Classroom Design for Students’ High Academic Achievements

Junior high students must create a supportive academic environment in which the student will achieve high academic achievement and develop their competencies. This strategy can be developed through a set of classroom rules and culture, but most notably for this paper, through classroom design. How furniture and zones are arranged in the learning space determines a child’s ability to interact with their environment (ELF, 2017). By effectively connecting design elements and learning about the world through the classroom, a child increases their chances of high academic achievement.

For the current assignment, zoning was chosen in which academic disciplines have their own independent zones but are linked in a logical order. More specifically, the Figure below presents a classroom design in which the center of the classroom is the Science area. This is a very good arrangement for abstract studies since the area has a whiteboard on either side. Next to it is the Math area, near which there is a case with the necessary materials: geometric shapes, rulers, and cards. The right side of the study room — when viewed from above — is dedicated to the linguistic study of drama, writing, and reading, with reading adjacent to the technology area, which is an intelligent solution for integrating the disciplines. The play areas are located on the left side of Science, not only separating play from learning but also creating an environment where the teacher can easily use blocks or plush animals when explaining science concepts. Finally, a separate room is an isolated art area where children can draw or do other creative activities. The area is linoleum-covered in case kids get the floor dirty, and the inclusion of an animal corner will allow a child to tune in to creativity through a distraction from serious study.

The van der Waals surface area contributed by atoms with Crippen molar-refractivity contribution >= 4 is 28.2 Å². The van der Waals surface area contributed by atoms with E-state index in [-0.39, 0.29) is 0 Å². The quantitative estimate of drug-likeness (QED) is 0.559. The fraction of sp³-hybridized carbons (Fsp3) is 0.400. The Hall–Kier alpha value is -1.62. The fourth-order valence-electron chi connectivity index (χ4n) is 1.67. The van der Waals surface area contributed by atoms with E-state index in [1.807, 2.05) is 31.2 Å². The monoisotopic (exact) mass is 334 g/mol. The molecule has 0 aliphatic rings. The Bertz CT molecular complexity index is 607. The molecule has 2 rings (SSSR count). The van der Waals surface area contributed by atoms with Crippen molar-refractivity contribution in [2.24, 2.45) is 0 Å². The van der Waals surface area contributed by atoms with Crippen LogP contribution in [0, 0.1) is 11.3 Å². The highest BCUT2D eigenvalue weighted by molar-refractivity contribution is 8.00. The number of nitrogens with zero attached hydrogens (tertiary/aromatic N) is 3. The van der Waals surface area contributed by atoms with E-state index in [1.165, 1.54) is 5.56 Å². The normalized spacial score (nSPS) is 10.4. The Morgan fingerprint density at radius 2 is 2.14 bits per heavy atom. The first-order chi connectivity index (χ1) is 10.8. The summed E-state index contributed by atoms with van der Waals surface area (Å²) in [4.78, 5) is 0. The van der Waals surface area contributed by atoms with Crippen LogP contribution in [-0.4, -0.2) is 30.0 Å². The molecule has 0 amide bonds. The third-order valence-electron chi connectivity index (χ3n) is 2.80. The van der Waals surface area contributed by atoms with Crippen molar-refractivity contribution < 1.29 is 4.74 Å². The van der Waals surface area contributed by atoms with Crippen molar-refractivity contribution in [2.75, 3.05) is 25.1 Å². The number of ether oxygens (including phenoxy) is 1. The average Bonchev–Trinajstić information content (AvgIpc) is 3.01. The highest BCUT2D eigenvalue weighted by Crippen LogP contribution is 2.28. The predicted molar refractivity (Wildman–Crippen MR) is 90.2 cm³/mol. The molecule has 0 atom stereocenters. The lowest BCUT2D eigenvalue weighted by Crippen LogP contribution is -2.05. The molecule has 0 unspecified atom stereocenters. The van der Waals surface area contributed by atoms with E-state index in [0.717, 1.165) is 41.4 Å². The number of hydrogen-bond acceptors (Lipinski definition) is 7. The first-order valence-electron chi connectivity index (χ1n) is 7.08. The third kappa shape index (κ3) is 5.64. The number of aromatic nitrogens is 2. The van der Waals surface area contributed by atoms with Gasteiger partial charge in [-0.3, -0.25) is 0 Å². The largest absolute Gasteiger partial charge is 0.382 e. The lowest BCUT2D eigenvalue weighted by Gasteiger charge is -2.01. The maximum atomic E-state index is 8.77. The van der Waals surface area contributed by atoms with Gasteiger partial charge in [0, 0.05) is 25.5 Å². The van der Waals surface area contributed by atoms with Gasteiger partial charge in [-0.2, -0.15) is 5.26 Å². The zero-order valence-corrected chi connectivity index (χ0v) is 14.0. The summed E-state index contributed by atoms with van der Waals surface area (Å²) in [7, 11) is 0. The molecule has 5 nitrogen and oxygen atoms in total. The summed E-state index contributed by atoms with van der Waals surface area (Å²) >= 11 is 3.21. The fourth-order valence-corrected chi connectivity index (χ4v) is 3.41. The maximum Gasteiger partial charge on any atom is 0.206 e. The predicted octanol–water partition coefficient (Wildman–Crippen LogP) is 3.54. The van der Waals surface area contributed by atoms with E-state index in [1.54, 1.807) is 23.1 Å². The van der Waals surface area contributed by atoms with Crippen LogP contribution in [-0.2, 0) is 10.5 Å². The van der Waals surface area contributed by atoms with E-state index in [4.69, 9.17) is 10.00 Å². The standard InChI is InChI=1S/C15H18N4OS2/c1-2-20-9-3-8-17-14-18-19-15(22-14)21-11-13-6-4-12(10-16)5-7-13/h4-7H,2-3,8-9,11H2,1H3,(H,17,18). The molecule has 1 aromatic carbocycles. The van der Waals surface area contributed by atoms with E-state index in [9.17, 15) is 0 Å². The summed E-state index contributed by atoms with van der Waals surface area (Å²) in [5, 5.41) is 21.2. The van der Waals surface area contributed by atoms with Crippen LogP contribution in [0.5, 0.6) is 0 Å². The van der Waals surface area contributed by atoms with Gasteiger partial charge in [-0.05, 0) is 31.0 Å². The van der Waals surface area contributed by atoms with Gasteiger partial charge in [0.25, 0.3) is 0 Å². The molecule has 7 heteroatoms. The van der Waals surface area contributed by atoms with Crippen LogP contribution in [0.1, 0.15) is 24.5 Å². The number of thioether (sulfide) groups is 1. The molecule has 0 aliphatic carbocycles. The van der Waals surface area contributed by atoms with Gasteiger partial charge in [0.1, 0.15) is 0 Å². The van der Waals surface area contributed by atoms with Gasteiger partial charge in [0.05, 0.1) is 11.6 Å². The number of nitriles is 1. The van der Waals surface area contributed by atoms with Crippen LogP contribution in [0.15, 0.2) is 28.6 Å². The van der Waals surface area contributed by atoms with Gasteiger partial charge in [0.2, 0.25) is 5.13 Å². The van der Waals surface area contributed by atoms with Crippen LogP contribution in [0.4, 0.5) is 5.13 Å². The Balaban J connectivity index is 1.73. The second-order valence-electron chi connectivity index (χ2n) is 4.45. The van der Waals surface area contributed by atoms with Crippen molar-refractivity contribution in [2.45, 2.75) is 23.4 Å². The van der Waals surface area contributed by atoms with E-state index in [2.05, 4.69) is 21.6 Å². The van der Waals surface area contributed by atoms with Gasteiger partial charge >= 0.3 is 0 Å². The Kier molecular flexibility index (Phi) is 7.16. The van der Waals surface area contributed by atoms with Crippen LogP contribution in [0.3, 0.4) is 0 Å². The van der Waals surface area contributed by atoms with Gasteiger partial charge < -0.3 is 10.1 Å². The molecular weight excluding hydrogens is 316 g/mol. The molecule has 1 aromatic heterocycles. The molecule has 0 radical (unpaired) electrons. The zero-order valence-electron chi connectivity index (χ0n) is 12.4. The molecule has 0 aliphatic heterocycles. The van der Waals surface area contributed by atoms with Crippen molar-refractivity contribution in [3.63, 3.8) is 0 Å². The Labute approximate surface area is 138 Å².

It is not hard to see that the classroom design is incredibly similar to the concepts of open spaces, in which any place in the room is freely viewable from other angles. This was chosen for a reason: the absence of physical boundary walls allows the child to create associations of connectedness and, at the same time, differentiation of academic disciplines in the world. On the one hand, by looking at the commonality of zones, the student comes to the conclusion that the whole world is a balanced set of areas of knowledge. On the other hand, the zones create in the youngster’s mind the understanding that he or she may deeply engage in any single discipline in the future. This openness creates a solid connection to the real world and helps structure the student’s vision. It should be emphasized that zoning is also intended to increase children’s social integration. When the teacher gives students free time, each student can engage in their own activities, and students can share valuable experiences and knowledge with each other. For example, if student A does not know how to use the sink, student B can help them with that. In turn, this also gives the kids a certain amount of leeway and independent academic study. If a child does not want to do reading now, they can leave that activity and implement skills in the math area instead. Finally, with this approach, a child’s understanding of the deep connectedness of the world is engendered and developed, which promotes critical thinking. In other words, by looking at the academic zones as if from above, the child roughly understands where the answers to their questions might lie. That is, the student acquires critical exploratory searching skills from childhood.

Unit Tubs Storage


ELF. (2017). Why is classroom layout important? Early Learning Furniture. Web.

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ChalkyPapers. (2023, April 15). Classroom Design for Students’ High Academic Achievements. Retrieved from


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"Classroom Design for Students’ High Academic Achievements." ChalkyPapers, 15 Apr. 2023,


ChalkyPapers. (2023) 'Classroom Design for Students’ High Academic Achievements'. 15 April.


ChalkyPapers. 2023. "Classroom Design for Students’ High Academic Achievements." April 15, 2023.

1. ChalkyPapers. "Classroom Design for Students’ High Academic Achievements." April 15, 2023.


ChalkyPapers. "Classroom Design for Students’ High Academic Achievements." April 15, 2023.